The Museum of the Moon was exhibited in Aarhus, Denmark for the European Capital of Culture 2017. Presented as part of Move for Life which is a large programme of events inspiring people to get up and get active under the full moon, they aim to activate as many citizens in the region as possible.
The artwork was presented on the 4th and 5th November, outside Aarhus Cathedral.
About Aarhus 2017
Aarhus has been appointed European Capital of Culture in 2017. The title European Capital of Culture (ECOC) represents one of the most prestigious and prominent cultural events in Europe.
Every year two EU countries are appointed as host countries. In 2017 Paphos, Cyprus has also been nominated as ECOC. Copenhagen was the first Danish city to host the ECOC in 1996, and it will be many years before a Danish city can boast the title again. Capital of Culture Aarhus 2017 is supported by Central Denmark Region and all the municipalities in the region. It is deeply rooted in strong regional cooperation across the entire region.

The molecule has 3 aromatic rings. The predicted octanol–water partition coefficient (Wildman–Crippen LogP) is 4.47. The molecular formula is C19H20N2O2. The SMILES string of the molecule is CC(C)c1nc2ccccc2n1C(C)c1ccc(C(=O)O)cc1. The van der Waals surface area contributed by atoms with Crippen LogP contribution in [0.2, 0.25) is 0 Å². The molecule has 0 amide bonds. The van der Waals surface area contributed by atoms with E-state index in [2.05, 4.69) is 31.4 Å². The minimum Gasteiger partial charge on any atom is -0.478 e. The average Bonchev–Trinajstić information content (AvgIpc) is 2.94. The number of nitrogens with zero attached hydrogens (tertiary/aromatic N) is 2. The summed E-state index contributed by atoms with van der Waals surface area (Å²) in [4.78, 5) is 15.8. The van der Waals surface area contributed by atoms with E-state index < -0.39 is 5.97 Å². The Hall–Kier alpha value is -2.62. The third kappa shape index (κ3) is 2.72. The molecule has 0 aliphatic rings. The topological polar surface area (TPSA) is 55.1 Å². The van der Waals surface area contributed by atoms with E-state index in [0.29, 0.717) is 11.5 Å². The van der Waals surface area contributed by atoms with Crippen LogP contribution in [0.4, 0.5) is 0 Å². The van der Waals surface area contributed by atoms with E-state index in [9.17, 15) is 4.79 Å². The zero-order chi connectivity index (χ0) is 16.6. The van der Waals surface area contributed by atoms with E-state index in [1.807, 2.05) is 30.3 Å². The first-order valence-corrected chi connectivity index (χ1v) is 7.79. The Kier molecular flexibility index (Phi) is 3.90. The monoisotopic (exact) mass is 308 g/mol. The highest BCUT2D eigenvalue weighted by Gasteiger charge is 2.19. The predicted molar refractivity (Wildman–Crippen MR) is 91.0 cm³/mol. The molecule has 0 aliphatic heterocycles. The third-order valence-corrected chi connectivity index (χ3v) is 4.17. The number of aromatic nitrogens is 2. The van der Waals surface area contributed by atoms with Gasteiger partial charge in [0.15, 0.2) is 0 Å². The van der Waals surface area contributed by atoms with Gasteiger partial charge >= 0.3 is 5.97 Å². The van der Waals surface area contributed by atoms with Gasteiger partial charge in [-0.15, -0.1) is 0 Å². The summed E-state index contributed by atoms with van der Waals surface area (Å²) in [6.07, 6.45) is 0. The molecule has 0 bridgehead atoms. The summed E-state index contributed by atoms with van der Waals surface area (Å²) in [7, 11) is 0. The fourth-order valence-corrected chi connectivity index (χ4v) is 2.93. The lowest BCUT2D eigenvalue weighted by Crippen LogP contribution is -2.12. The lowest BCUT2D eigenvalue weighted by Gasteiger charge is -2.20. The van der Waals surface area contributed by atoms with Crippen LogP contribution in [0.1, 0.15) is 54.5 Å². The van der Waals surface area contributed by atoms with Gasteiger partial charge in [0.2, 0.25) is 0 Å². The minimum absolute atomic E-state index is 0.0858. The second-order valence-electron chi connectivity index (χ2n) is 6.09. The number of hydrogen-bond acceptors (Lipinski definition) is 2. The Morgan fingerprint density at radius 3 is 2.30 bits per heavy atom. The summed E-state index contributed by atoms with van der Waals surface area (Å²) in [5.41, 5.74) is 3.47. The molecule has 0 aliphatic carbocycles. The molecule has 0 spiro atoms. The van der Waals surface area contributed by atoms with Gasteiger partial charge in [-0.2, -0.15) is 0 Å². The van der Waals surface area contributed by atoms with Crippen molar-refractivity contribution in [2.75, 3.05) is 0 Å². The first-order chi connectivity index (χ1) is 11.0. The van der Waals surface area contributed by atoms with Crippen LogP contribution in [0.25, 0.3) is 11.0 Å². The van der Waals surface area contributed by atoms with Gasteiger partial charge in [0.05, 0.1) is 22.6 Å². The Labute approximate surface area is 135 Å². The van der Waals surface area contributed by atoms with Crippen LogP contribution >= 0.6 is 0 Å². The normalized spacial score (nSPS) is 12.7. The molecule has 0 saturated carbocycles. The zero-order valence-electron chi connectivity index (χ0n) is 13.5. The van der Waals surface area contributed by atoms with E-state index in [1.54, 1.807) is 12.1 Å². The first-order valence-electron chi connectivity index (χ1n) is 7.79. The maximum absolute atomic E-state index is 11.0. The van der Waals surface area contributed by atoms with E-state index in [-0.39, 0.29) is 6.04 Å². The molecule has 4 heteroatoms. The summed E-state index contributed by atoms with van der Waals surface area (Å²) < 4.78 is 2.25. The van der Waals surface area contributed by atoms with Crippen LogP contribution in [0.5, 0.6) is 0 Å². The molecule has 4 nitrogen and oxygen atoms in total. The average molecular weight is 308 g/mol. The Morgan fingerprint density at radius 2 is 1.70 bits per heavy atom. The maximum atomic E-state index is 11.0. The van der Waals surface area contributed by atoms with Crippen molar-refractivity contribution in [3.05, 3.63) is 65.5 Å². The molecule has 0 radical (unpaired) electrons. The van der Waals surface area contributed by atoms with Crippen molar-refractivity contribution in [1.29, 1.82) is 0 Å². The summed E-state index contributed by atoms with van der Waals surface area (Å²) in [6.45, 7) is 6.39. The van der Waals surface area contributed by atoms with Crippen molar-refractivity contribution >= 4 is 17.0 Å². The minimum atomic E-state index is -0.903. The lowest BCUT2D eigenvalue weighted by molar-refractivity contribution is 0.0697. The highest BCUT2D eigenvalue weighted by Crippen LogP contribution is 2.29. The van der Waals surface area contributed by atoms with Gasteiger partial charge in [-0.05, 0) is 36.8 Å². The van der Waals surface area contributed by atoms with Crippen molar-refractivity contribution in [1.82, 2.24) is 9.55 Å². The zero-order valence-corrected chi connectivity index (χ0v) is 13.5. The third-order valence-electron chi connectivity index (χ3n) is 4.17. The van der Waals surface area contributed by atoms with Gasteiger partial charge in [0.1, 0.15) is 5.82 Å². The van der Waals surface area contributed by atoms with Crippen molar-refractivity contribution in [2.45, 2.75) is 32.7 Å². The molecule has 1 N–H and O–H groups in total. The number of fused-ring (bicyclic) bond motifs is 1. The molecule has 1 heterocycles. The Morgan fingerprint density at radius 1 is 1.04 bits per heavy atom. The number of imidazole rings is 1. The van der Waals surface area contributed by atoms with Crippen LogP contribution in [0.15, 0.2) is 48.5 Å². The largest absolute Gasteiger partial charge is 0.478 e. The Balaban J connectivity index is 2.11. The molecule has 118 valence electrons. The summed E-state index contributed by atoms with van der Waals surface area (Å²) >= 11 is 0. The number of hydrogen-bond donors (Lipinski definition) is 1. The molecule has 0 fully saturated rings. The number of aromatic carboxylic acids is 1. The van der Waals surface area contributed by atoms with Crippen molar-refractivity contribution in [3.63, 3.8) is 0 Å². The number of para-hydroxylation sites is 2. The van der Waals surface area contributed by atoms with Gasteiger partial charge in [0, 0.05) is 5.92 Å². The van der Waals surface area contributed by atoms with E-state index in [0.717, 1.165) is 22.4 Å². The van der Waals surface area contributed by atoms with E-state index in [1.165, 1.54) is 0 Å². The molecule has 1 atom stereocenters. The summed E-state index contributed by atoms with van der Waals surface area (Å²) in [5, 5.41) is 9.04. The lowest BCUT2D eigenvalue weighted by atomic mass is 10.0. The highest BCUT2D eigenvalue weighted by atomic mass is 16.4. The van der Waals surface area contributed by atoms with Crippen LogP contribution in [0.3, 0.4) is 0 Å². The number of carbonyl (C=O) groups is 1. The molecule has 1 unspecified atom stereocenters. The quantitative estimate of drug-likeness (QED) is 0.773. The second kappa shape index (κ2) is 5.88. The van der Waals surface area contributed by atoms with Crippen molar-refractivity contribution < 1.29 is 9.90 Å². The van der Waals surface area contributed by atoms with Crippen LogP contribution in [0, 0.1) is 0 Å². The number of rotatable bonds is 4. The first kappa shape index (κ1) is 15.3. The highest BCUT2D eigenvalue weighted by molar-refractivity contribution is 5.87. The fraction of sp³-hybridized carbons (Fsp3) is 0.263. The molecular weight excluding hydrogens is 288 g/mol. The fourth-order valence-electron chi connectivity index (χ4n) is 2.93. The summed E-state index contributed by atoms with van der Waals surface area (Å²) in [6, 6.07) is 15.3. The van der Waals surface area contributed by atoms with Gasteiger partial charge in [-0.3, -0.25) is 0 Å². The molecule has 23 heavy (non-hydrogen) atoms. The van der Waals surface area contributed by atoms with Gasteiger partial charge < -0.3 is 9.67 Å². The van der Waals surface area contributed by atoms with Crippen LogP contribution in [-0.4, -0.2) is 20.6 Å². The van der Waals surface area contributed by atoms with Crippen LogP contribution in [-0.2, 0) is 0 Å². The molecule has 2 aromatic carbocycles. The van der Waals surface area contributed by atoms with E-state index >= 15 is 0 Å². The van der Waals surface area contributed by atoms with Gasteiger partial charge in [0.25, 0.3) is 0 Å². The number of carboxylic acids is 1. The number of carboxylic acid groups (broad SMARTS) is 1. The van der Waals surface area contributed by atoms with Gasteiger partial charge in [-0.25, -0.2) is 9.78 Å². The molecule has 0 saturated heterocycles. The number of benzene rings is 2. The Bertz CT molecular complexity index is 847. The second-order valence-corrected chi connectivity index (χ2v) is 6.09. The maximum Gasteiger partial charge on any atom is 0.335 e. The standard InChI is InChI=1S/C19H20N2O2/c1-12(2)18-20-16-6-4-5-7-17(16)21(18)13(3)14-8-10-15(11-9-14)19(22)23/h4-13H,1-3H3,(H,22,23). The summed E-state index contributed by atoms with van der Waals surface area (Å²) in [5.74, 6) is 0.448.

With the theme of Sport & Play, Aarhus 2017 are challenging to go the extra mile: “In Denmark, we move the body in many ways. We walk upstairs, cycle, we run, we jump on sculptures and have fun. Sport is not just for the elite athlete but for everyone, and we are rethinking any number of ways to keep people fit, active, motivated and participating.
The Moon in Danish Culture
Månesyge – Moon sickness (see “Lunacy” – Insanity, Lazy “Luna” Moon) An old term for certain mental disorders that was thought to be induced when the moon’s rays hit a sleeping person.
In the past the full moon was considered to be an etiological factor in the elaboration of epilepsy , sleepiness and hysteria. In addition, the phases of the moon were set in connection with the woman’s menstrual cycle, which has a similar duration. This meant expanding ideas that the moon affected fertility and the unborn child.